On Tuesday 28 March in the Lee Hall, Professor Naughton, who is Director of the Press Fellowship at Wolfson, will be joined by a panel of experts to discuss the ‘right to repair’: a growing global movement that campaigns for the right of individuals and small businesses to repair and modify their own electronic devices without being hindered by restrictive policies and anti-competitive practices of manufacturers.
More than 50 million metric tons of e-waste are generated globally every year, largely driven by ‘planned obsolescence’: the practice of building end-of life into a product so that people are forced to replace it with another.
“We are being denied a right to repair at a moment in time when the environmental impact of technology is having huge planetary consequences,” says Professor Naughton.
“Take John Deere tractors. These are very sophisticated, electronically controlled machines. You can’t ask your local garage to service or repair the tractor without invalidating your warranty. These tractors are no longer purely mechanical devices, they depend on their electronic control units, and only John Deere has access to the computer code. Farmers would have to hack their own tractors to get through the digital locks.”
“You think you own your tractor? Actually, you don't. You think you own your iPhone? Well no. There’s an invisible thread that goes from your iPhone to where Apple is.
“The accumulation of power by technology companies has both an environmental impact and a democratic one. People should be allowed to choose how they want to maintain and repair things rather than being forced to rely solely on manufacturers or authorised repair centres.
“Digital technology has transformed our world; yes, absolutely it has. The challenge is how to reclaim it for civil society.”
Taking back control
Some action groups are trying to wrestle back control. Repair Café, for instance, a pop-up in St Ives, Cambridgeshire, run by community-led climate action group St Ives EcoAction, matches people people who need stuff fixed with people who like fixing things.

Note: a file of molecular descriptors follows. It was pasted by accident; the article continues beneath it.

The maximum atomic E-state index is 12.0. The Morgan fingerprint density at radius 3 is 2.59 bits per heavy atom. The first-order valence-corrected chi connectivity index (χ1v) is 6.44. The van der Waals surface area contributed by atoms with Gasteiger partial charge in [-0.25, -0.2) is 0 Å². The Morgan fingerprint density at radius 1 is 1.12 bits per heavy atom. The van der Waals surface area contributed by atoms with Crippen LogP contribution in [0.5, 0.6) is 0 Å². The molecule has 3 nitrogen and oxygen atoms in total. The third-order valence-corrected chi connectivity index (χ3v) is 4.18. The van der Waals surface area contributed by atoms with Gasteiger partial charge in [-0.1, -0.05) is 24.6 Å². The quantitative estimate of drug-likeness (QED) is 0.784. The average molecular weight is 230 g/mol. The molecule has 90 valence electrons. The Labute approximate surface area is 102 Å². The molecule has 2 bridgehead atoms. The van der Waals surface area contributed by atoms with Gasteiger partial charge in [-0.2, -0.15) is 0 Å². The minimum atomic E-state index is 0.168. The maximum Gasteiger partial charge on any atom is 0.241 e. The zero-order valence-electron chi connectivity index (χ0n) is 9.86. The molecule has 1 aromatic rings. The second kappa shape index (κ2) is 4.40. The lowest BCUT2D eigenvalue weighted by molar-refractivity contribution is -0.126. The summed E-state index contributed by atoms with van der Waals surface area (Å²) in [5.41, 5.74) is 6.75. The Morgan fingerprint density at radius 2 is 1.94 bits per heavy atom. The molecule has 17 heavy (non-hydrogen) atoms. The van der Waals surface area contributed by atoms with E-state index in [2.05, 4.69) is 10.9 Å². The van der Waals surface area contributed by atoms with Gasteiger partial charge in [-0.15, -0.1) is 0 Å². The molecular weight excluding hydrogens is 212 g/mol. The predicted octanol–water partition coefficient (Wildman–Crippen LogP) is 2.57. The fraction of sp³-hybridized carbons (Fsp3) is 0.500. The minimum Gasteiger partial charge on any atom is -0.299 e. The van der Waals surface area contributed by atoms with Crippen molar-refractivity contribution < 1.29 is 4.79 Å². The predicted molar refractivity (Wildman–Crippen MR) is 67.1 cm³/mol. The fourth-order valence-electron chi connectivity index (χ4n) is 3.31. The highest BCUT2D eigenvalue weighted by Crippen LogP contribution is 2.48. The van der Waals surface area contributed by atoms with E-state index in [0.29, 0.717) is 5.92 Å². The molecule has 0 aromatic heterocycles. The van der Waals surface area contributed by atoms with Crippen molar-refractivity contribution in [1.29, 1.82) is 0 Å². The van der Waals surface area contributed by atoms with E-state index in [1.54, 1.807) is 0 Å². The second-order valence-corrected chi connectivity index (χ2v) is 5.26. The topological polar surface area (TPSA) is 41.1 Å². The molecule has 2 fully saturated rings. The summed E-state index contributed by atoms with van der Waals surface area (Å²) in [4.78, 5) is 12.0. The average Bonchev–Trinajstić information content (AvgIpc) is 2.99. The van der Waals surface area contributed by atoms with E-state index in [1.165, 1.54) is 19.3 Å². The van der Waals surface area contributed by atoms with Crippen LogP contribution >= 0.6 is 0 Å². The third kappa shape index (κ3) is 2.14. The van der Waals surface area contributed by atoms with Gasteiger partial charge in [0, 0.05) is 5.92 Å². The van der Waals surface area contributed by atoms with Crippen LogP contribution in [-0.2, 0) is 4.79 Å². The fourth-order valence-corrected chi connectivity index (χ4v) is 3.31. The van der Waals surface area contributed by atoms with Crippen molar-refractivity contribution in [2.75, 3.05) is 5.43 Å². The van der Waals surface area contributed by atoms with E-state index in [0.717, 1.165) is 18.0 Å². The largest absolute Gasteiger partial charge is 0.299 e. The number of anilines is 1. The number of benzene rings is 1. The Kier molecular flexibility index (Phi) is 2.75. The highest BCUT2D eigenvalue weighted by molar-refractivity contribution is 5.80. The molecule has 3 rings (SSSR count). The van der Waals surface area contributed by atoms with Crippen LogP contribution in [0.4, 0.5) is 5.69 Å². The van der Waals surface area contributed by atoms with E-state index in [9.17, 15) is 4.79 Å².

The Repair Café started with just two Cafés in 2016 and now has a network of 26. The events are so popular that CRCN holds regular ‘How to run a Repair Café in your community’ training sessions and lends out tools to help grow the phenomenon.
Former Wolfson PhD student Charlie Barty-King, who currently divides his work time between Cambridge Zero, where he coordinates a support programme for the Green Officers from the University’s 31 Colleges, and the College’s Interdisciplinary Research Hub on Sustainability & Conservation, went along to a recent training session.
“We live in a single-use, disposable world and Repair Cafés obviously try to reverse this thinking,” says Charlie. “Not only do they draw on local skills in the community but they also encourage people to be involved in the repair and even learn how to tackle it themselves.”
After meeting a bunch of like-minded individuals at the training event, he and a small team have been planning their first Repair Café in Trumpington.
“If Repair Cafés can engage people in wider discussions around sustainability and decarbonisation, either professionally or personally, then that’s a very valuable thing that’s worth supporting,” he says.
“I believe that the hardest part of most things is often starting. So if you can make things easier for others to start down a road they wouldn’t have otherwise – like having things fixed instead of thrown – then that’s a way to immediately have more impact for yourself and those around you.”
This article is an amended version of an article on the University of Cambridge’s website by Louise Walsh.
For the full interview with Professor Naughton, information on how he and colleagues at the Minderoo Centre are asking how we can radically rethink the connection between digital technology, society and our planet, check out the original article on the University's website.
How to attend the event
The Right to Repair takes place on Tuesday 28 March in the Lee Hall, Wolfson College, 17:30 - 19:00.
The event is free and open to all. Simply register on Eventbrite.